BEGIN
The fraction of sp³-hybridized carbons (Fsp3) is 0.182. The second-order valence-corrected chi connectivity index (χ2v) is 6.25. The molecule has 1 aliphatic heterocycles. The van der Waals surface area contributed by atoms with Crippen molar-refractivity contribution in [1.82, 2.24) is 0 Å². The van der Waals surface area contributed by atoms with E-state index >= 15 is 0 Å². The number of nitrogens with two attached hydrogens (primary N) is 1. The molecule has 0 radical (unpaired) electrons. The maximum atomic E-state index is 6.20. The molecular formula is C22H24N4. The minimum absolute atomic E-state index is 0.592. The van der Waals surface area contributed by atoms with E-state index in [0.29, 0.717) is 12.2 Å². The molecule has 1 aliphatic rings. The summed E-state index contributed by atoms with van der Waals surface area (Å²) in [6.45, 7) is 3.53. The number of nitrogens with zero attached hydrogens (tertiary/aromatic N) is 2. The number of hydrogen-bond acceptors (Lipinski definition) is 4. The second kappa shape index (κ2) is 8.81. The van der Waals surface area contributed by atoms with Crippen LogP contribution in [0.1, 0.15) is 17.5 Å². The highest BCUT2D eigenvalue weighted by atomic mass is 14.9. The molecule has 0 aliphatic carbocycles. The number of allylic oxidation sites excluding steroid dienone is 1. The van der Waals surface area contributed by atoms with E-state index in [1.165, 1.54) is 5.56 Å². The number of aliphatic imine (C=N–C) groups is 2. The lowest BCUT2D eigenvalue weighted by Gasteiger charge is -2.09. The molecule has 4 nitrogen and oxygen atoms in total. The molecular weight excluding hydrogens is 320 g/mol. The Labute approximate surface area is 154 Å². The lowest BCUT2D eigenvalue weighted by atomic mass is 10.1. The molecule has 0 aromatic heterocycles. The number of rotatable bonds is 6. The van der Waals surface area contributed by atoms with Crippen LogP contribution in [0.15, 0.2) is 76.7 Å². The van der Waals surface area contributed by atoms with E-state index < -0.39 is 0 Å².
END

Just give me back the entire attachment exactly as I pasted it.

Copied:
The fraction of sp³-hybridized carbons (Fsp3) is 0.182. The second-order valence-corrected chi connectivity index (χ2v) is 6.25. The molecule has 1 aliphatic heterocycles. The van der Waals surface area contributed by atoms with Crippen molar-refractivity contribution in [1.82, 2.24) is 0 Å². The van der Waals surface area contributed by atoms with E-state index >= 15 is 0 Å². The number of nitrogens with two attached hydrogens (primary N) is 1. The molecule has 0 radical (unpaired) electrons. The maximum atomic E-state index is 6.20. The molecular formula is C22H24N4. The minimum absolute atomic E-state index is 0.592. The van der Waals surface area contributed by atoms with E-state index in [0.29, 0.717) is 12.2 Å². The molecule has 1 aliphatic rings. The summed E-state index contributed by atoms with van der Waals surface area (Å²) in [6.45, 7) is 3.53. The number of nitrogens with zero attached hydrogens (tertiary/aromatic N) is 2. The number of hydrogen-bond acceptors (Lipinski definition) is 4. The second kappa shape index (κ2) is 8.81. The van der Waals surface area contributed by atoms with Crippen LogP contribution in [0.1, 0.15) is 17.5 Å². The highest BCUT2D eigenvalue weighted by atomic mass is 14.9. The molecule has 0 aliphatic carbocycles. The number of allylic oxidation sites excluding steroid dienone is 1. The van der Waals surface area contributed by atoms with E-state index in [1.165, 1.54) is 5.56 Å². The number of aliphatic imine (C=N–C) groups is 2. The lowest BCUT2D eigenvalue weighted by Gasteiger charge is -2.09. The molecule has 4 nitrogen and oxygen atoms in total. The molecular weight excluding hydrogens is 320 g/mol. The Labute approximate surface area is 154 Å². The lowest BCUT2D eigenvalue weighted by atomic mass is 10.1. The molecule has 0 aromatic heterocycles. The number of rotatable bonds is 6. The van der Waals surface area contributed by atoms with Crippen LogP contribution in [0.15, 0.2) is 76.7 Å². The van der Waals surface area contributed by atoms with E-state index < -0.39 is 0 Å².